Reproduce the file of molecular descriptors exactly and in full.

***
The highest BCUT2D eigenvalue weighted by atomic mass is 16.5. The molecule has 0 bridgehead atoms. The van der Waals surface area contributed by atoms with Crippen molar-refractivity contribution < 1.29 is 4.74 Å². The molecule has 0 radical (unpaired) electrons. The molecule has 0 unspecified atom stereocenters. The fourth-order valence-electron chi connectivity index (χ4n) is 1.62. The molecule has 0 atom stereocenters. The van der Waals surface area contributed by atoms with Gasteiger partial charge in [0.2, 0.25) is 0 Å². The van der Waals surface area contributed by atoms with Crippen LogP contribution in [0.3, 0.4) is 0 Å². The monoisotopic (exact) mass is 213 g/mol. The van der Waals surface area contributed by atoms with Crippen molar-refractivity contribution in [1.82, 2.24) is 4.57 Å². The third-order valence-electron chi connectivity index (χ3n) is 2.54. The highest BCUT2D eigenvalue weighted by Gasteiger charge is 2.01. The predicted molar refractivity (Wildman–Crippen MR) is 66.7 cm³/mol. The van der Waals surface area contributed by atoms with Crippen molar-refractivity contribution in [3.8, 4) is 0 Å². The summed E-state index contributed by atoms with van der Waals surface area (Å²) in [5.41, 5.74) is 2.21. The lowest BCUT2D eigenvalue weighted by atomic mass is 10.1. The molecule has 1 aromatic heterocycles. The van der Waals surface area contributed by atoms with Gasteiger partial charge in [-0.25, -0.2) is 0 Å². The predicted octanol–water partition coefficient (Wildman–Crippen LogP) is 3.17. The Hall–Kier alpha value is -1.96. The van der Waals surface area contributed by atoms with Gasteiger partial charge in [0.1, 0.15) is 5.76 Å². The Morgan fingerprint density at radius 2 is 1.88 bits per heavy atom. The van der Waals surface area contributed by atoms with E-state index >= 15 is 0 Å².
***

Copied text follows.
The highest BCUT2D eigenvalue weighted by atomic mass is 16.5. The molecule has 0 bridgehead atoms. The van der Waals surface area contributed by atoms with Crippen molar-refractivity contribution < 1.29 is 4.74 Å². The molecule has 0 radical (unpaired) electrons. The molecule has 0 unspecified atom stereocenters. The fourth-order valence-electron chi connectivity index (χ4n) is 1.62. The molecule has 0 atom stereocenters. The van der Waals surface area contributed by atoms with Gasteiger partial charge in [0.2, 0.25) is 0 Å². The van der Waals surface area contributed by atoms with Crippen LogP contribution in [0.3, 0.4) is 0 Å². The monoisotopic (exact) mass is 213 g/mol. The van der Waals surface area contributed by atoms with Crippen molar-refractivity contribution in [1.82, 2.24) is 4.57 Å². The third-order valence-electron chi connectivity index (χ3n) is 2.54. The highest BCUT2D eigenvalue weighted by Gasteiger charge is 2.01. The predicted molar refractivity (Wildman–Crippen MR) is 66.7 cm³/mol. The van der Waals surface area contributed by atoms with Crippen molar-refractivity contribution in [3.8, 4) is 0 Å². The summed E-state index contributed by atoms with van der Waals surface area (Å²) in [5.41, 5.74) is 2.21. The lowest BCUT2D eigenvalue weighted by atomic mass is 10.1. The molecule has 1 aromatic heterocycles. The van der Waals surface area contributed by atoms with Gasteiger partial charge in [-0.25, -0.2) is 0 Å². The predicted octanol–water partition coefficient (Wildman–Crippen LogP) is 3.17. The Hall–Kier alpha value is -1.96. The van der Waals surface area contributed by atoms with Gasteiger partial charge in [0.1, 0.15) is 5.76 Å². The Morgan fingerprint density at radius 2 is 1.88 bits per heavy atom. The van der Waals surface area contributed by atoms with E-state index >= 15 is 0 Å².